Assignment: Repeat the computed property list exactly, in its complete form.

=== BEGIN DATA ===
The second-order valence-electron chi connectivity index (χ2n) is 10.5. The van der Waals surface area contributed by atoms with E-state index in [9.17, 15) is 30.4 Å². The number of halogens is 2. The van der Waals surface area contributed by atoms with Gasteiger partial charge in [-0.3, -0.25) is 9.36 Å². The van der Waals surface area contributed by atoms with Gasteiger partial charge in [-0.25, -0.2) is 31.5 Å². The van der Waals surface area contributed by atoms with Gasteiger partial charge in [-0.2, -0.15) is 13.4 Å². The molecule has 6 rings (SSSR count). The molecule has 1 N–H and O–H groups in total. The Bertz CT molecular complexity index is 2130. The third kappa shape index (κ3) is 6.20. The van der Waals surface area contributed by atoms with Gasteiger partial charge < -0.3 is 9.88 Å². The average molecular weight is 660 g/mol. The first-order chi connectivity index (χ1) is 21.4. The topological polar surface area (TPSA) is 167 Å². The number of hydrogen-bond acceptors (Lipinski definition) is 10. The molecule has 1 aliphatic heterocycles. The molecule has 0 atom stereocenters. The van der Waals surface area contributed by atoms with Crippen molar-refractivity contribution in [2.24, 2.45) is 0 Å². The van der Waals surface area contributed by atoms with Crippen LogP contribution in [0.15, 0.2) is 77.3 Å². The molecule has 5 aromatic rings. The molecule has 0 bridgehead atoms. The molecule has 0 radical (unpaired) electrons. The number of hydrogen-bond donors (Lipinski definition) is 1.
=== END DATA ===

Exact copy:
The second-order valence-electron chi connectivity index (χ2n) is 10.5. The van der Waals surface area contributed by atoms with E-state index in [9.17, 15) is 30.4 Å². The number of halogens is 2. The van der Waals surface area contributed by atoms with Gasteiger partial charge in [-0.3, -0.25) is 9.36 Å². The van der Waals surface area contributed by atoms with Gasteiger partial charge in [-0.25, -0.2) is 31.5 Å². The van der Waals surface area contributed by atoms with Gasteiger partial charge in [-0.2, -0.15) is 13.4 Å². The molecule has 6 rings (SSSR count). The molecule has 1 N–H and O–H groups in total. The Bertz CT molecular complexity index is 2130. The third kappa shape index (κ3) is 6.20. The van der Waals surface area contributed by atoms with Gasteiger partial charge < -0.3 is 9.88 Å². The average molecular weight is 660 g/mol. The first-order chi connectivity index (χ1) is 21.4. The topological polar surface area (TPSA) is 167 Å². The number of hydrogen-bond acceptors (Lipinski definition) is 10. The molecule has 1 aliphatic heterocycles. The molecule has 0 atom stereocenters. The van der Waals surface area contributed by atoms with Crippen molar-refractivity contribution in [2.24, 2.45) is 0 Å². The van der Waals surface area contributed by atoms with Crippen LogP contribution in [0.15, 0.2) is 77.3 Å². The molecule has 5 aromatic rings. The molecule has 0 bridgehead atoms. The molecule has 0 radical (unpaired) electrons. The number of hydrogen-bond donors (Lipinski definition) is 1.